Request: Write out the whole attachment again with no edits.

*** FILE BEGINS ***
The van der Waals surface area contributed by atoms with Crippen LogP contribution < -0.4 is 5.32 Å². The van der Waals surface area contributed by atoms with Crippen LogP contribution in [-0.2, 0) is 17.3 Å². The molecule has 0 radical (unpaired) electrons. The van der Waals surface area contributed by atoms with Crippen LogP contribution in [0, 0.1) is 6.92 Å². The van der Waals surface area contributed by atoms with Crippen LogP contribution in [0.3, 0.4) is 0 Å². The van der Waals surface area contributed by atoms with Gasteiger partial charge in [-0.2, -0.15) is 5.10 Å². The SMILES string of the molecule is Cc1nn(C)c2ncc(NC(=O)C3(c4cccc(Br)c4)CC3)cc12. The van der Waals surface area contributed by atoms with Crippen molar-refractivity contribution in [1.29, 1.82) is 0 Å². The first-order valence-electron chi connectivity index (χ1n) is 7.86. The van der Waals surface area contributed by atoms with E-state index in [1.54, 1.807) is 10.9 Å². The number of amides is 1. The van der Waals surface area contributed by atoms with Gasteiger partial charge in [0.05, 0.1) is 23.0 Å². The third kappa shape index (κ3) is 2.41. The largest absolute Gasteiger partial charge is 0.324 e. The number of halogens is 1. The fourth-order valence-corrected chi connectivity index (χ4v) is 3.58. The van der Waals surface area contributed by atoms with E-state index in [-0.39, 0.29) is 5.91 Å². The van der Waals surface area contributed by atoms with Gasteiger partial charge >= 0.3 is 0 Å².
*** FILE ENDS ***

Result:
The van der Waals surface area contributed by atoms with Crippen LogP contribution < -0.4 is 5.32 Å². The van der Waals surface area contributed by atoms with Crippen LogP contribution in [-0.2, 0) is 17.3 Å². The molecule has 0 radical (unpaired) electrons. The van der Waals surface area contributed by atoms with Crippen LogP contribution in [0, 0.1) is 6.92 Å². The van der Waals surface area contributed by atoms with Crippen LogP contribution in [0.3, 0.4) is 0 Å². The van der Waals surface area contributed by atoms with Gasteiger partial charge in [-0.2, -0.15) is 5.10 Å². The SMILES string of the molecule is Cc1nn(C)c2ncc(NC(=O)C3(c4cccc(Br)c4)CC3)cc12. The van der Waals surface area contributed by atoms with Crippen molar-refractivity contribution in [1.29, 1.82) is 0 Å². The first-order valence-electron chi connectivity index (χ1n) is 7.86. The van der Waals surface area contributed by atoms with E-state index in [1.54, 1.807) is 10.9 Å². The number of amides is 1. The van der Waals surface area contributed by atoms with Gasteiger partial charge in [0.05, 0.1) is 23.0 Å². The third kappa shape index (κ3) is 2.41. The largest absolute Gasteiger partial charge is 0.324 e. The number of halogens is 1. The fourth-order valence-corrected chi connectivity index (χ4v) is 3.58. The van der Waals surface area contributed by atoms with E-state index in [-0.39, 0.29) is 5.91 Å². The van der Waals surface area contributed by atoms with Gasteiger partial charge >= 0.3 is 0 Å².